We wondered if we were supposed to turn somewhere - there had been some streets off the main road - and we asked plenty of truck drivers as we backtracked.  Keep going, keep going...plus some Spanish I couldn't catch.   Finally when we were close, one driver drove to the trail entrance, flashed his lights, waited for us to catch up, and then pointed out the trail.  He is the hero of the day, because we would never have found Junco Lake otherwise!  There is absolutely no sign that indicates the beginning of the Junco Lake trail!!  I can't read Spanish but...I'm pretty sure it doesn't say "Junco Lake" anywhere on this sign, in any language:
Junco Lake Sign
Entrance to Junco Lake trail. It doesn't say Junco Lake ANYWHERE
I checked the time when we arrived at the trailhead: 2:17pm.  It had been 1:08pm when we asked the first truck driver, who said Junco Lake was 1 km away.  From here, the hike to the lake was only 20 minutes, through very, very slippery mud where I fell on my butt.  Good thing we weren't carrying machetes, like that Wednesday morning hike at Jatun Sacha.  
Junco Lake gate
Entrance to the trail, a wooden gate.
Junco Lake trail
First part of trail, with slippery mud.
Junco Lake trail
Then there's a walkway, a break from slippery mud.
Junco Lake trail
Final descent to the shores of the lake, slippery mud while going downhill.
We finally made it to the shore of Junco Lake, which was covered in fog and barely visible!  Even so, it was gorgeous, the fog gave it a mysterious and eerie look.  We also saw what appeared to be a duck, and wondered how in the world it had gotten there...
Junco Lake
If you look really, really closely, you can see the water. Junco Lake in fog.
Junco Lake
A duck?! How in the world did it get here, it's a volcanic crater lake at a super high elevation. If I were a duck, I'd rather hang out by the coast.
Junco Lake
Muddy shoes after finally making it to the lake's shore.
Junco Lake
Lake water and grass.
Junco Lake
Pretty grass.
Junco Lake
Touching the water.
A little after 3pm, we left Junco Lake and headed back towards El Progreso.  We were looking forward to downhill slopes, but first, there was an uphill portion!  When the hell are the downhill slopes going to start?!   My bum is so sore.  When they started, the only downside was that without strenuous exercise, we soon felt cold.  The heavy mist condensed on us and my hair was soaked.  

The scary part, climbing El Ceibo

We reached El Progreso a little before 4pm.  What had taken over 2 hours uphill, 12 kilometers to be exact, took less than an hour downhill.  We visited El Ceibo, a gigantic tree bearing an impressive treehouse, that even contains toilets and showers!  There's also a room underground, inside the tree trunk.  This place cost $1 to visit, or $20 to stay a night, and it's not what scared me.  Before I get into that, some pictures of the treehouse and underground room:
El Ceibo
Descending underground, into the tree trunk...
El Ceibo
...into a room like this.
El Ceibo
Treehouse and bridge leading to it.
El Ceibo
Bathroom and pipes that service it.
El Ceibo
Bedroom
El Ceibo
Living room
El Ceibo
Kitchen
This place was super cool to visit, and like I said, it's not what scared me.  What scared the living daylights out of me was climbing up the side of the tree!  It's actually not dangerous at all, it's like rock climbing with a belay system, but the last time I rock climbed in a gym, I FREAKED OUT.  However, I decided I couldn't pass up the opportunity to climb a gigantic tree, and paid the $3 fee...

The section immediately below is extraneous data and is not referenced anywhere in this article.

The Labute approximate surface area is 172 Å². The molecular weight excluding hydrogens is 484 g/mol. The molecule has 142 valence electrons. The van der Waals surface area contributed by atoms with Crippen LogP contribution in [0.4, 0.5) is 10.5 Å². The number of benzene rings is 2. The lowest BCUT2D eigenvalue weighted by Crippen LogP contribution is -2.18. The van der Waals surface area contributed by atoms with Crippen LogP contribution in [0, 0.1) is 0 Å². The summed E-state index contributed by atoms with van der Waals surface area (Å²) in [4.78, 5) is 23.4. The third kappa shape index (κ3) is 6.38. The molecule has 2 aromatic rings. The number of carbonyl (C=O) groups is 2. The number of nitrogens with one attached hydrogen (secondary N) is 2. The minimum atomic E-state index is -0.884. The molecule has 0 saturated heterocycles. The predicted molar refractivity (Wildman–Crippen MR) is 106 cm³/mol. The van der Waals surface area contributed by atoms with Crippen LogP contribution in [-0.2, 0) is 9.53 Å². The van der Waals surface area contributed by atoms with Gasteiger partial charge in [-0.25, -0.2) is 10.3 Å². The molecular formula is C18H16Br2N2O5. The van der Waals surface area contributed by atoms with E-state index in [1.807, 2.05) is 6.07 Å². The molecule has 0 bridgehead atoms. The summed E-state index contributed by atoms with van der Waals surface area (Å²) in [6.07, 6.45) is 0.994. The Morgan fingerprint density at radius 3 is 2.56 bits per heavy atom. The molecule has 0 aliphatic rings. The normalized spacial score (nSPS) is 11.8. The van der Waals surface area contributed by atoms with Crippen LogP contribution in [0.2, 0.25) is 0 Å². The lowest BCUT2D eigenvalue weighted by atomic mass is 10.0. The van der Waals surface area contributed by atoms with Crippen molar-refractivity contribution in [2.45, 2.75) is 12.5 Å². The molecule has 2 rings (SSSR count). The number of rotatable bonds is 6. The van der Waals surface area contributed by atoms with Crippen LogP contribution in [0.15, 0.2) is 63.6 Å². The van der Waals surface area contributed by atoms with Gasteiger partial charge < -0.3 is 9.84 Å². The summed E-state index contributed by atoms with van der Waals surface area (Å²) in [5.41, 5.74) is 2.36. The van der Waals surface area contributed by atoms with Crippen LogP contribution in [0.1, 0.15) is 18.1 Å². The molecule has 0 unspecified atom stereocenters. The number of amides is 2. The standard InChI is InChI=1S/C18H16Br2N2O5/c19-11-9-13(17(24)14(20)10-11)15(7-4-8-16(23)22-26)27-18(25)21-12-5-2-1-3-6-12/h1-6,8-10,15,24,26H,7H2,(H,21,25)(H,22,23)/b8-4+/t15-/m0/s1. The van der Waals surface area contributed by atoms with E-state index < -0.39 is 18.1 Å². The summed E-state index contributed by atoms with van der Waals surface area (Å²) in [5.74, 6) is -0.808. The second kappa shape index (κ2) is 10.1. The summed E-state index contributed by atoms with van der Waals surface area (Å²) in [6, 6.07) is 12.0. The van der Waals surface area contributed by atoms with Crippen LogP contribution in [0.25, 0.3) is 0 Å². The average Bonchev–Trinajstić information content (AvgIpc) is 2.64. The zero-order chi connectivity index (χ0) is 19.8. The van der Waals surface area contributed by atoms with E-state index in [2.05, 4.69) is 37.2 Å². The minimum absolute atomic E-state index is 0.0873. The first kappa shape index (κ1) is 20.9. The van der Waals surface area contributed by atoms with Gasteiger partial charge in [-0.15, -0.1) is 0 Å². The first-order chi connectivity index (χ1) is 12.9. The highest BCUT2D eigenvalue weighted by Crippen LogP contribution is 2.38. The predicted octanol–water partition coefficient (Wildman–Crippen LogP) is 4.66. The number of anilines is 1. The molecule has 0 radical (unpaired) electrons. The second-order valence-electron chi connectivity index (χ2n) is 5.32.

...and the beginning wasn't so bad.  I didn't have trouble climbing and even enjoyed it...
Then came the first major challenge, i.e. major freakout.  I couldn't figure out the best way to shift my weight in order to move up.  OMG WHAT SHOULD I DO, I screamed.  JUST GO UP, my friend replied.  Right before this, I had slipped and nearly fallen off the tree, not that that's a big deal when you're attached to a rope.  Eventually I found the courage to lift myself up, and I'm pretty sure the belay system did most of the work...but it's an accomplishment for someone who is a wimp with rock climbing.  
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And this is when I got stuck and could not figure out the best way to, well, go up.
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But I somehow got past that point.
And then came the second major challenge, i.e. another major freakout.  I had to move from the tree trunk to one of the branches, behind which there was a plank, Above this plank was a bell to ring, to signify that the climber completed the climb.  I was...too scared to shift my weight to this other branch.  I screamed and cried and...the owner told me to use the rope.  I grabbed the rope, and was terrified that I couldn't support my body weight.  My friend informed me that I only had to support my body weight for 2 seconds, after which I would be on the other branch. Eventually I moved on over, somehow got onto the plank, where I had a blonde moment and couldn't find the bell.  My friend informed me that it was above my head.  The plank is behind that branch, so it's not visible in the photographs...
Okay, I completed the climb, so there shouldn't be any more issues right?  Wrong, the process of getting back down scared me too.  I simply had to take a rope and lower myself down, while the belay system would take most of my weight.  I grabbed the rope and timidly lowered myself, screaming as I did.  Face the tree, the owner instructed me.  My friend also tried to help: Push yourself away from the tree while facing it, like small hops.  I wasn't very good at this, crashing into the tree a few times, but I made it down.  Despite how scared I was, I am happy I climbed the tree.  Traveling is about stepping outside your comfort zone right?
When I finally got down from the tree, I realized that we hadn't eaten anything since our guatita breakfast, and it was nearly 5pm.  I didn't feel hungry while climbing the tree...so much for wishing I had brought snacks earlier.  My friend and I got a loaf of banana bread, homemade by the owner of El Ceibo, same guy who'd just helped me climb up the tree.  We left a little after 5pm and were back at our hostel by 5:30pm (over an hour going uphill the other way), and that was after getting COMPLETELY LOST in town.  

Acknowledgements: I would like to express my gratitude to both the owner of El Ceibo and my friend, who both talked me through climbing this tree, and who were patient when I was (senselessly) scared shitless.  

Epilogue

We got back to La Casa de Nelly and returned our bikes.  Did you bike all the way to Junco Lake?  Yes, I replied, to the shock of our hostel owners and some guests nearby.  That's why I'm so muddy, I explained.  One of the other guests took a picture for me.  
We ate dinner after 7pm, consuming a massive amount of food.  We went to a local, non-touristy restaurant, where we ate fried chicken, fish, fries, salad, and generous portions of beans and rice, and drank soda to top it off.  
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The day ends here.